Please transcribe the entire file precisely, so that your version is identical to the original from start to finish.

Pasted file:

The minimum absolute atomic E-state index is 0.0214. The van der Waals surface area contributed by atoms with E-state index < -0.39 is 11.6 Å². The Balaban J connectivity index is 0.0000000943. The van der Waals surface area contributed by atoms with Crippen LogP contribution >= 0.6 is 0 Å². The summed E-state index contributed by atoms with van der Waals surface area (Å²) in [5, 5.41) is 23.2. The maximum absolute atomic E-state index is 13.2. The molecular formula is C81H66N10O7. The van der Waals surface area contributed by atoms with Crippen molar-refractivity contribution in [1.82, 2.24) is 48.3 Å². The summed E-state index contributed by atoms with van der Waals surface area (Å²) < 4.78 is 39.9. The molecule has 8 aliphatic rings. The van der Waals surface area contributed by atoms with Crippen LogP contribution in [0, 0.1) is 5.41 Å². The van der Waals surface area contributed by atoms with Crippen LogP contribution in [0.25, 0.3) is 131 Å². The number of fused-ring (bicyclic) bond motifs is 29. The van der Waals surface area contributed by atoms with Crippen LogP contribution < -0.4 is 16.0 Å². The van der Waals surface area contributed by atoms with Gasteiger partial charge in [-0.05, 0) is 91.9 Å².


The minimum absolute atomic E-state index is 0.0214. The van der Waals surface area contributed by atoms with E-state index < -0.39 is 11.6 Å². The Balaban J connectivity index is 0.0000000943. The van der Waals surface area contributed by atoms with Crippen LogP contribution >= 0.6 is 0 Å². The summed E-state index contributed by atoms with van der Waals surface area (Å²) in [5, 5.41) is 23.2. The maximum absolute atomic E-state index is 13.2. The molecular formula is C81H66N10O7. The van der Waals surface area contributed by atoms with Crippen molar-refractivity contribution in [1.82, 2.24) is 48.3 Å². The summed E-state index contributed by atoms with van der Waals surface area (Å²) < 4.78 is 39.9. The molecule has 8 aliphatic rings. The van der Waals surface area contributed by atoms with Crippen LogP contribution in [0, 0.1) is 5.41 Å². The van der Waals surface area contributed by atoms with Crippen LogP contribution in [0.25, 0.3) is 131 Å². The number of fused-ring (bicyclic) bond motifs is 29. The van der Waals surface area contributed by atoms with Crippen LogP contribution < -0.4 is 16.0 Å². The van der Waals surface area contributed by atoms with Gasteiger partial charge in [-0.05, 0) is 91.9 Å².